Although Bonetto had raced Formula One cars before, he made his World Championship F1 debut in the 1950 Swiss Grand Prix. He was five days short of his 47th birthday. He entered his own Maserati 4CLT in several Grands Prix, under the Scuderia Milano banner, and drove a works Alfa Romeo SpA in 1951, as their number three driver. He shared a third, with Giuseppe Farina in the Gran Premio d'Italia. A move to sports cars followed, but he returned to Formula One at the end of 1952 and had a good season in the Officine Alfieri Maserati in 1953, with a visit to the podium, when he again shared a third-place finish in the Grote Prijs van Nederland. This time partnered by José Froilán González. Away from the World Championship, Bonetto did have some success; he was second in the 1949 in the Gran Premio di Napoli in a Ferrari.


More than F1, however, Bonetto had greater success in sports cars. He won the 1947 Circuito de Firenze driving a Delage 3000. In 1949 he was second in the Mille Miglia, behind Clemente Biondetti, both drove a Ferrari 166 MM Touring for Scuderia Ferrari, and in 1950 he won the Pontedecimo-Giovi hillclimb in an Osca and the Gran Premio di Oporto in his own Alfa Romeo. The following season, he drove for Alfa Romeo's new 1900TI model to class victory in the Giro di Sicilia. Then for 1952, he moved to Scuderia Lancia, and at the wheel of a Lancia Aurelia B20, he finished second on the Giro di Sicilia. He followed this with a sixth place in the Preis von Bremgarten and an eighth in the les 24 Heures du Mans, and finally a great win in the Targa Florio. He continued with the Scuderia Lancia outfit for 1953; claiming third in the Mille Miglia, second in the Gran Premio di Monza, victory in the Grande Premio do Jubileu at the Circuito de Monsanto and he became part of the squadron deployed to the Carrera Panamericana: his teammates for the race were Juan Manuel Fangio, Piero Taruffi, Giovanni Bracco and Eugenio Castellotti.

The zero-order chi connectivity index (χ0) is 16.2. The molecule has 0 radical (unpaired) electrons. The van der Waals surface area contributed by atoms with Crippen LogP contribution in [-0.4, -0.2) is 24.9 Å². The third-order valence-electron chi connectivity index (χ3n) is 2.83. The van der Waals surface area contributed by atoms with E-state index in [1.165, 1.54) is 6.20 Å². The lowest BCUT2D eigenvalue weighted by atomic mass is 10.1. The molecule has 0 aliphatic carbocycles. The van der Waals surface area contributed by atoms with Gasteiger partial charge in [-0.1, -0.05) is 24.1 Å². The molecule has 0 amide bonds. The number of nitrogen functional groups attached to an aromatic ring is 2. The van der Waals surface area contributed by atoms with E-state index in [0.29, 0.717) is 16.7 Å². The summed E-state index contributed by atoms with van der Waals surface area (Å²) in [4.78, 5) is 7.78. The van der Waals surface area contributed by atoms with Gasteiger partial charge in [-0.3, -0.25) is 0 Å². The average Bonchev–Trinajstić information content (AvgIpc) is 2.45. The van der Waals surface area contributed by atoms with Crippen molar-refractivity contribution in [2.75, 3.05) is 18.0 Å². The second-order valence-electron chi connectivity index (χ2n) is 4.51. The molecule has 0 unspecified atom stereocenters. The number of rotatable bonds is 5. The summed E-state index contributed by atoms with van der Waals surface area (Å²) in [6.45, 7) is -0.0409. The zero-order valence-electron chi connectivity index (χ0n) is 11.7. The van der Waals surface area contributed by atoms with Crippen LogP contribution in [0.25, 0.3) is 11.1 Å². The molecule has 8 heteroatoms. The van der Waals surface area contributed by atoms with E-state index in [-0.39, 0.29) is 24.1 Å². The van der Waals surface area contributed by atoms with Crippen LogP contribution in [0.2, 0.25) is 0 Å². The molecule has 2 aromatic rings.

Felice Bonetto was born in Manerbio, which in the province of Brescia, the home of the Mille Miglia. Despite that, he began to race, very young, on motor bikes. The switch to four wheels came very late to modern standards; he, in fact, already 28 when he participated in the Bobbio-Penice, with a Bugatti. Despite having to make do with cars that not always competitive, but the results were not lacking. In 1933, Bonetto was third in the infamous Gran Premio di Monza with an Alfa Romeo 8C 2600. The race will always be remembered as the Black Day of Monza, when three of Europe's greatest racing drivers crashed fatally within a few hours of each other: Giuseppe Campari, Mario-Umberto Borzacchini and Count Stanisław Czaykowski. He also finished second in the Coppa Principessa di Piemonte. A year later he came twelfth in the Mille Miglia, but he obtained his greatest success after World War II. After the World War II abruptly ended his career, as well as that of his colleagues of the time. Bonetto resumed his racing in 1946 with the small Cisitalia, before moving into Formula One.


He was a road racing legend, who started racing in the 1930s, and enjoyed a brief Formula One career, including a win in the non-Championship Grande Premio do Jubileu in 1953. During his Formula One career, he raced Italian cars, starting with a privateer Maserati for Scuderia Milano, then the works Alfa Romeo, and finally the works Maserati, achieving two shared podiums finishes in the World Championship. His greatest successes were in sport cars, winner of the 1952 Targa Florio, but his career and life were cut short when he fatally crashed into a lamp post in the 1953 Carrera Panamericana whilst leading.


Felice Bonetto (9 June 1903 in Manerbio, near Brescia, Italy – 21 November 1953 in Silao, Mexico) was a courageous racing driver who earned the nickname Il Pirata (The Pirate).